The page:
I often wondered why C Language is taught as the basis of programming languages everywhere. There are a lot of modern languages like Java, Python etc. which makes the syntax and programming easier. Why are we still holding the C Language up in the front as the basics of programming languages?


It's not taught as the basis of Programming Languages. It's taught as the basis of how the machine works.

A programming language displays some facade to the programmer. Some abstraction. In functional languages it is functions. In logic languages it is logic. In OOP languages it is objects. In C it is the machine.

C, while hiding away the implementation details of the hardware on which it runs (register names, memory management, etc), gives the user the impression it deals with a machine. A computer. This gives students better appreciation of how the computer works. Some universities don't see "how the computer works" a necessary knowledge (it isn't), so they don't teach C.

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    Those universities should teach C. They should also teach more about databases and transaction processing principles. – Craig Dec 28 '14 at 9:52
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    @Craig As a placement student who started work 7 months ago for a year, there's a lot they should teach. I've learned more in the past 7 months than I've learned in the past two years at Uni so far. – Elliot Blackburn Dec 28 '14 at 16:37
  • @Niccolo All very valid points you put up. But isn't it very generally true for all programming languages? I think you can add why C is better at abstracting... than other modern mid level to high level languages. – Gaurav Ramanan Jan 17 '15 at 10:26
  • @Gaurav Ramanan: No, it's not generally true to say that programing languages in general want to present the user with some abstraction of a machine. For example, when you use Haskell you "forget" about the machine. Prolog too is an example. But you do have valid points in that (1) many mainstream languages nowadays aren't very original and inherit the "there's a machine underneath" model, and (2) programmers often need to think of efficiency and can't quite escape the "there's a machine underneath" fact. – Niccolo M. Jan 18 '15 at 22:58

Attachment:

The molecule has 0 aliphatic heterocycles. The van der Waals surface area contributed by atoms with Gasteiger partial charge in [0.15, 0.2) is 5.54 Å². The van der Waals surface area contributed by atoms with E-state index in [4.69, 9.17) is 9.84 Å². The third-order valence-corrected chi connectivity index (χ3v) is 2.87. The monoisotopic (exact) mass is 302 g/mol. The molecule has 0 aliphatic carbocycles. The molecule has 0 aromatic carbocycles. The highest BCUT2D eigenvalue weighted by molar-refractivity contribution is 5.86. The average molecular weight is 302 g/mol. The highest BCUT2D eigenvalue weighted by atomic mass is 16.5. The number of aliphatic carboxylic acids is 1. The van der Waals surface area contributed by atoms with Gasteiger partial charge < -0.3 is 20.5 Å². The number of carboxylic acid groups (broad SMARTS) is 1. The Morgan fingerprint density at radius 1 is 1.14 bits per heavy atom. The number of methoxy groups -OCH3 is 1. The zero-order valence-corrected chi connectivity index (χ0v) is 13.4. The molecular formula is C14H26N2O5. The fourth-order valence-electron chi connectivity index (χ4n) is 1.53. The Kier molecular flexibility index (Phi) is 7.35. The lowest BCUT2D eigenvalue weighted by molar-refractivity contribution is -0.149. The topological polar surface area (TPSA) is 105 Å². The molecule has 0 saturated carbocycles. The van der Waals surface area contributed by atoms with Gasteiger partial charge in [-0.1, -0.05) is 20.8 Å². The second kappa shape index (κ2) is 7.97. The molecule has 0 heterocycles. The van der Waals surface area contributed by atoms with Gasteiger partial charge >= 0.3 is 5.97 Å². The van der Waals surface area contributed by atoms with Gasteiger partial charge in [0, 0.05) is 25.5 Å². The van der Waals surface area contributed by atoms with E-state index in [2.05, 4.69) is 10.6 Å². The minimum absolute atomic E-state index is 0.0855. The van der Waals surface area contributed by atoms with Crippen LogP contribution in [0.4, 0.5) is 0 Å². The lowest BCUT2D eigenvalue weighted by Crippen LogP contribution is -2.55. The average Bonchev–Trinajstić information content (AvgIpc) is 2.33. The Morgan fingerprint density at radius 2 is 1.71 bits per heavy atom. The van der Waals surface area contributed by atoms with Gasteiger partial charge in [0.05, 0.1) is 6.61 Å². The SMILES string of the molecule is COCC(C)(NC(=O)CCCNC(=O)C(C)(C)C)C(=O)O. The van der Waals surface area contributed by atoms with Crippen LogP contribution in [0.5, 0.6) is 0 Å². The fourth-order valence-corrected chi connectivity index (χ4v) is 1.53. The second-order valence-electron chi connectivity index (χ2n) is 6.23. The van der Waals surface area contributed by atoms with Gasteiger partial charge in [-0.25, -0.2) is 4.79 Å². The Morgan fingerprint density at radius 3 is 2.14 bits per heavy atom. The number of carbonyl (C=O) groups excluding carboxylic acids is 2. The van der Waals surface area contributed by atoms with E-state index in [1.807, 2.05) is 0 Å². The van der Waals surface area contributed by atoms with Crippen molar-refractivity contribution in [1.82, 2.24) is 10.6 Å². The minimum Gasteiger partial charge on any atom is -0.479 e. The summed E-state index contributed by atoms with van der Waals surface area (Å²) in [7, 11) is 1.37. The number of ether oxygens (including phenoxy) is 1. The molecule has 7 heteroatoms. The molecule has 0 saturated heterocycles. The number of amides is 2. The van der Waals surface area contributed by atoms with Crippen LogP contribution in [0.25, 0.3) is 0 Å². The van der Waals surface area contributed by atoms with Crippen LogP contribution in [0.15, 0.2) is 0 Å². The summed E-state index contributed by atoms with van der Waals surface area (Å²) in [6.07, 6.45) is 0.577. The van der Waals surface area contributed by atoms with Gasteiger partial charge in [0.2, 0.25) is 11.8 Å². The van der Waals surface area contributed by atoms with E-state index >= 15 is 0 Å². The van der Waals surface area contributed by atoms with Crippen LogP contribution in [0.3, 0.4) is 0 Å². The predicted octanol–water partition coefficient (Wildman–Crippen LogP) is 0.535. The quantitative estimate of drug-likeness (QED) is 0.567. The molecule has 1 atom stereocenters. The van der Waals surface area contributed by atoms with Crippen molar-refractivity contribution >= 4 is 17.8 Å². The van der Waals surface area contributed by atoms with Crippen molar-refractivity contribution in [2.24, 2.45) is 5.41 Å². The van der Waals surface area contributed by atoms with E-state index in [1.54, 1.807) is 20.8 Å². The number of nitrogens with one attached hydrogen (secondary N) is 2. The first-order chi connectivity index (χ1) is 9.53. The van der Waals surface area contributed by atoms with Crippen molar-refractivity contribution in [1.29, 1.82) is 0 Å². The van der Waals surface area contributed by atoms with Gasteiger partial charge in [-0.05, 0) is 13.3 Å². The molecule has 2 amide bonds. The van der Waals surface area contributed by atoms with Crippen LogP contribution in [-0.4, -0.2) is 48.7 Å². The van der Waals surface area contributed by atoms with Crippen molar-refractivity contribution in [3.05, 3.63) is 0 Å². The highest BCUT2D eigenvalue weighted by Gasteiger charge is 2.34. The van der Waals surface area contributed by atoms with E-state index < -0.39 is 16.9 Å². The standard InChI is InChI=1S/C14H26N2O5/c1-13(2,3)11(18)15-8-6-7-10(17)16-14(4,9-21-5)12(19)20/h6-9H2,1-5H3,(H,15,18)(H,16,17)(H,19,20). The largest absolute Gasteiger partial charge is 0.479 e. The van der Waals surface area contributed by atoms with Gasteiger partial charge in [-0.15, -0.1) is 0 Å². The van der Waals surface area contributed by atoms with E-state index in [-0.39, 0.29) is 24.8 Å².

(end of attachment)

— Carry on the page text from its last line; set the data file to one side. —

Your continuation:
Basically C is Every Programming Language minus the Frills.

For someone new to the world of Programming concepts like Polymorphism, Event Driven programming, Object Oriented Programming just don't make any sense.

Remember that for a long time Computer Science existed inside Mathematics until the hardware technology was brought to the world. So now, you need a way for people to instruct the computer to achieve a certain objective. Most introductory level courses start by teaching how to implement a simple algorithm (like a Fibonacci Sequence or Factorial or whatever) as a computer program. You start with things like loops, conditions, functions, arguments etc. Instead of Interfaces, Classes, Singletons etc.

Things like Object oriented programming, Closures etc are a way to manage your code and architect your software application. Its the loops, conditions and arithemetic that actually do the real work! C is really good at teaching these things helped by the fact that There is a small, fixed number of keywords.

Less Language Learning, more Language Using.

When you learn C you automatically learn other languages.

C has been the inspiration for many many programming languages that have similar syntax. Personally I came from C to JavaScript and I felt right at home. According to Wikipedia

C influenced AMPL, AWK, csh, C++, C--, C#, Objective-C, BitC, D, Go, Rust, Java, JavaScript, Limbo, LPC, Perl, PHP, Pike, Processing, Python, Seed7, Verilog (HDL)!

When one tries Java / PHP / JavaScript / C++ after C, they just learn some new concepts like OOPS, Closures (or forget some like static typing) and don't re learn loops, conditionals etc.

C is still in rampant use today.

C is used for System Programming, Developing OSes, Developing Servers, Databases, even Browsers and Virtual Machines.

C is blazzzingly fast!

The world's most performant Servers are written in C. Statistical, Mathematical and other Computationally intensive environments are written in C. The GNU Multi-Precision Library, the GNU Scientific Library, Mathematica, R language and MATLAB are completely or partially written in C